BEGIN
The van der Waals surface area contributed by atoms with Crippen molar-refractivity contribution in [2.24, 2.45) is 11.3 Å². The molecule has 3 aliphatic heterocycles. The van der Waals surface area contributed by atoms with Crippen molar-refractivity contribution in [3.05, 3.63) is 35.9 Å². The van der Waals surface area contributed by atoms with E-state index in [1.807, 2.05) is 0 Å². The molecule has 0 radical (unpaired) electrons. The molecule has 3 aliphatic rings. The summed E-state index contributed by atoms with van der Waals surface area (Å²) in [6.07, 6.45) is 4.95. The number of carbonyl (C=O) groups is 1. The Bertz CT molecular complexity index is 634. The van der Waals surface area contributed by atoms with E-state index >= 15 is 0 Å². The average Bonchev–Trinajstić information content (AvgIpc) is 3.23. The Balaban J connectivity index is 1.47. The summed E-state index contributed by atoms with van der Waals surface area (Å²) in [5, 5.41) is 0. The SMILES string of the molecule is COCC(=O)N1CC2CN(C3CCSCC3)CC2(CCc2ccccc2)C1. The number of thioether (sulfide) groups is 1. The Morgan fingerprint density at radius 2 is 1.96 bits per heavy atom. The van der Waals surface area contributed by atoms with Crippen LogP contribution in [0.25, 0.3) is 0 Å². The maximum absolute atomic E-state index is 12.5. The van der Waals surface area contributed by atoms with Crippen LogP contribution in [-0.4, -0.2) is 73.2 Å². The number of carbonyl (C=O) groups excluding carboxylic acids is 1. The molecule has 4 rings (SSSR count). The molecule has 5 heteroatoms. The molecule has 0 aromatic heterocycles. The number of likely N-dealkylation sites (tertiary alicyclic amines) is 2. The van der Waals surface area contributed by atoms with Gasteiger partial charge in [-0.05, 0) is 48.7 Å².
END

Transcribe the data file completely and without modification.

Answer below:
The van der Waals surface area contributed by atoms with Crippen molar-refractivity contribution in [2.24, 2.45) is 11.3 Å². The molecule has 3 aliphatic heterocycles. The van der Waals surface area contributed by atoms with Crippen molar-refractivity contribution in [3.05, 3.63) is 35.9 Å². The van der Waals surface area contributed by atoms with E-state index in [1.807, 2.05) is 0 Å². The molecule has 0 radical (unpaired) electrons. The molecule has 3 aliphatic rings. The summed E-state index contributed by atoms with van der Waals surface area (Å²) in [6.07, 6.45) is 4.95. The number of carbonyl (C=O) groups is 1. The Bertz CT molecular complexity index is 634. The van der Waals surface area contributed by atoms with E-state index >= 15 is 0 Å². The average Bonchev–Trinajstić information content (AvgIpc) is 3.23. The Balaban J connectivity index is 1.47. The summed E-state index contributed by atoms with van der Waals surface area (Å²) in [5, 5.41) is 0. The SMILES string of the molecule is COCC(=O)N1CC2CN(C3CCSCC3)CC2(CCc2ccccc2)C1. The number of thioether (sulfide) groups is 1. The Morgan fingerprint density at radius 2 is 1.96 bits per heavy atom. The van der Waals surface area contributed by atoms with Crippen LogP contribution in [0.25, 0.3) is 0 Å². The maximum absolute atomic E-state index is 12.5. The van der Waals surface area contributed by atoms with Crippen LogP contribution in [-0.4, -0.2) is 73.2 Å². The number of carbonyl (C=O) groups excluding carboxylic acids is 1. The molecule has 4 rings (SSSR count). The molecule has 5 heteroatoms. The molecule has 0 aromatic heterocycles. The number of likely N-dealkylation sites (tertiary alicyclic amines) is 2. The van der Waals surface area contributed by atoms with Gasteiger partial charge in [-0.05, 0) is 48.7 Å².